The scars that we carry can boast of pride and recklessness, so often we hide them as a disfigurement, not realizing that those healed wounds create a greater depth and individuality. Yet those marks of mortality force others to realize how frail the flesh can be. And be it a simple mark or grievous wound, a scar also tells a story. Some are more glorious than others, yet all share a common theme, we are altered; yet it is our choice to release or hold fast the hurt.
Violet (a dazzling Kristin Towers Rowles) is story of a young woman searching for an identity. She is bold, yet does not acknowledge it. She is brave, yet does not realize it. Only by a journey from the backwoods of North Carolina to Tulsa, Oklahoma, does she discover that she is much more beautiful than what a mirror projects.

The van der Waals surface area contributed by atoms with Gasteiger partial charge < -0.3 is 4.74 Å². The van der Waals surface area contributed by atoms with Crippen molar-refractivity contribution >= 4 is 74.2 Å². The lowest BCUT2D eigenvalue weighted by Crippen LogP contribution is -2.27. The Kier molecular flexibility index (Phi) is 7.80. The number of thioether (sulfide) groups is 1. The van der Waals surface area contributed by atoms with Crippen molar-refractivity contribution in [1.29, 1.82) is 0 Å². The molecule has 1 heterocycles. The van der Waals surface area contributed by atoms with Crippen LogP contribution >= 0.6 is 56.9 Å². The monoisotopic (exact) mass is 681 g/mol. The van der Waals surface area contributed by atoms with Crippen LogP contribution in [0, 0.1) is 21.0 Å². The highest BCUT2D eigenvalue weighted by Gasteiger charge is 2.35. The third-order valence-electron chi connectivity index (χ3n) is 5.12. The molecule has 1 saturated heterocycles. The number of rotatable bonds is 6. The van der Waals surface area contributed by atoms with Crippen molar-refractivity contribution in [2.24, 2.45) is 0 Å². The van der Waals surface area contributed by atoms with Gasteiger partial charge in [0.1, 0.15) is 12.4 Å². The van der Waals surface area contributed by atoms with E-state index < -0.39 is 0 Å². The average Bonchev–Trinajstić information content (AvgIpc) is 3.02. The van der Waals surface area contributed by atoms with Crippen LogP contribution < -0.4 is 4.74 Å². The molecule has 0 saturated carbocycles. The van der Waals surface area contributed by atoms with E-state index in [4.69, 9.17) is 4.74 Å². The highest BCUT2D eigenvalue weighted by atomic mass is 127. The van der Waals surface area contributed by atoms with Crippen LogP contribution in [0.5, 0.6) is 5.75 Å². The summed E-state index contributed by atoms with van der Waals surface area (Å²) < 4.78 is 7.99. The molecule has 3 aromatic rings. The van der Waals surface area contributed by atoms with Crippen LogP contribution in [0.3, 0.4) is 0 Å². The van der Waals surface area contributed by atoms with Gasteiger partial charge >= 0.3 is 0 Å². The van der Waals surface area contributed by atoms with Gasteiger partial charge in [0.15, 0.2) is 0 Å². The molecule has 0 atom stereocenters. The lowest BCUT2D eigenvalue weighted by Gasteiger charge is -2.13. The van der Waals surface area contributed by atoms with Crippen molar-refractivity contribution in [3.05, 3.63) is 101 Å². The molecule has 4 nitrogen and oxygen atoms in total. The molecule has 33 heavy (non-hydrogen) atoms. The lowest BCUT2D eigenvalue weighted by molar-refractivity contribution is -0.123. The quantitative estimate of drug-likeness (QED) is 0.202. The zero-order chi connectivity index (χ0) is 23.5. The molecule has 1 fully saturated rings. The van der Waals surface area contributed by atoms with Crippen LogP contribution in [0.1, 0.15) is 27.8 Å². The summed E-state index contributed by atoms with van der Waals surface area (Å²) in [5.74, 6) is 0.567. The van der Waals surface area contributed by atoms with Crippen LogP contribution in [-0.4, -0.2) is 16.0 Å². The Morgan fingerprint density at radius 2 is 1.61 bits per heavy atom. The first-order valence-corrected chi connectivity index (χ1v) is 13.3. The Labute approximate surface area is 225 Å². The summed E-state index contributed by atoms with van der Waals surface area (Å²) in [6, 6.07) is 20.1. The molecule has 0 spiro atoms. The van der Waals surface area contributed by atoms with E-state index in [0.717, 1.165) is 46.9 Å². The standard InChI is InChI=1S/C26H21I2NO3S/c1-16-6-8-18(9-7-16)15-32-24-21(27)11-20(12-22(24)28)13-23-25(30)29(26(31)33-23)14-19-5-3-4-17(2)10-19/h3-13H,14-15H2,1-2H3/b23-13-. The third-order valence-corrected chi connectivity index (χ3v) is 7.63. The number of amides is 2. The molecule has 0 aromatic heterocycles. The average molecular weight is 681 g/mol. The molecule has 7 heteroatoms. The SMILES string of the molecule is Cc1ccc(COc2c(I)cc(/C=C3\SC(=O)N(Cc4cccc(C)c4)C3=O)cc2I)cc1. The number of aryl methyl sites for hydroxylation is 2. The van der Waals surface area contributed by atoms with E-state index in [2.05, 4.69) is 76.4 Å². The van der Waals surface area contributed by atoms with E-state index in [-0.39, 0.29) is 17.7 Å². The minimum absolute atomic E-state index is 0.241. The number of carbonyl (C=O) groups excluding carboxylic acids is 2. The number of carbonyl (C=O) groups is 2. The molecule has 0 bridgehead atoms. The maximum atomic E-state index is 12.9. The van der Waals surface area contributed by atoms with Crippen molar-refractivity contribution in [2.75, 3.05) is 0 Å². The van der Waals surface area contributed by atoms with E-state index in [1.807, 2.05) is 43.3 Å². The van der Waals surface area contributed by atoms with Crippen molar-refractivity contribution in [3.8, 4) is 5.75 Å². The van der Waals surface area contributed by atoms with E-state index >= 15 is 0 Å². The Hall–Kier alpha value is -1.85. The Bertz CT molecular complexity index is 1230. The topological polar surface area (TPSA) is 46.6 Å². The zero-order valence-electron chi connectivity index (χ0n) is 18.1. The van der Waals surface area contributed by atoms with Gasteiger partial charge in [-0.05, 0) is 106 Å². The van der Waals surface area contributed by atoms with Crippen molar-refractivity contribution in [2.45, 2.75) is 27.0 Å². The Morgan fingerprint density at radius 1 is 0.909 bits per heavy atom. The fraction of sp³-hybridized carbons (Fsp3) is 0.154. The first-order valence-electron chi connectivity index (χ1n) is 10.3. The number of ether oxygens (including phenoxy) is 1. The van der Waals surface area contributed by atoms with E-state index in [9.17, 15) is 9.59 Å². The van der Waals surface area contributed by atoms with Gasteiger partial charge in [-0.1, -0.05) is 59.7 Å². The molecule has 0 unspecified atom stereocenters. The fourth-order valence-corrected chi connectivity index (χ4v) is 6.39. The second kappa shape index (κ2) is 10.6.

The world is not as terrible as she imagines, as she is befriended by Flick (an amazing Jahmaul Bakare) and Monty (Michael Spaziani) steadfast companions that offer guidance and eventually, friendship.
This is set in 1964, where segregation, although illegal, was still enforced. The story displays the subtle and overt discrimination of the time. But this is a musical, and we are drenched with wonderful songs. Not only are they catchy, they carry the emotional weight necessary to move us.
This may be director Joshua Finkel’s best work. The stage is utilized in creative and ingenious ways. All performers stayed in character, with small nuances not lost on us. The pacing was just right.
Jahmaul Bakare wowed us with an impressive voice, as he stayed true to the songs that offered hope and solace.
Violet offers a fantastic cast, memorable songs and a story with which we can identify. No matter the wound, your beauty shines.
“Violet the Musical” runs through May 31st at the Monroe Forum at the El Portal Theatre, located at 5269 Lankershim Blvd. in North Hollywood. Call (818) 508-4200 or visit www.kelrikproductions.org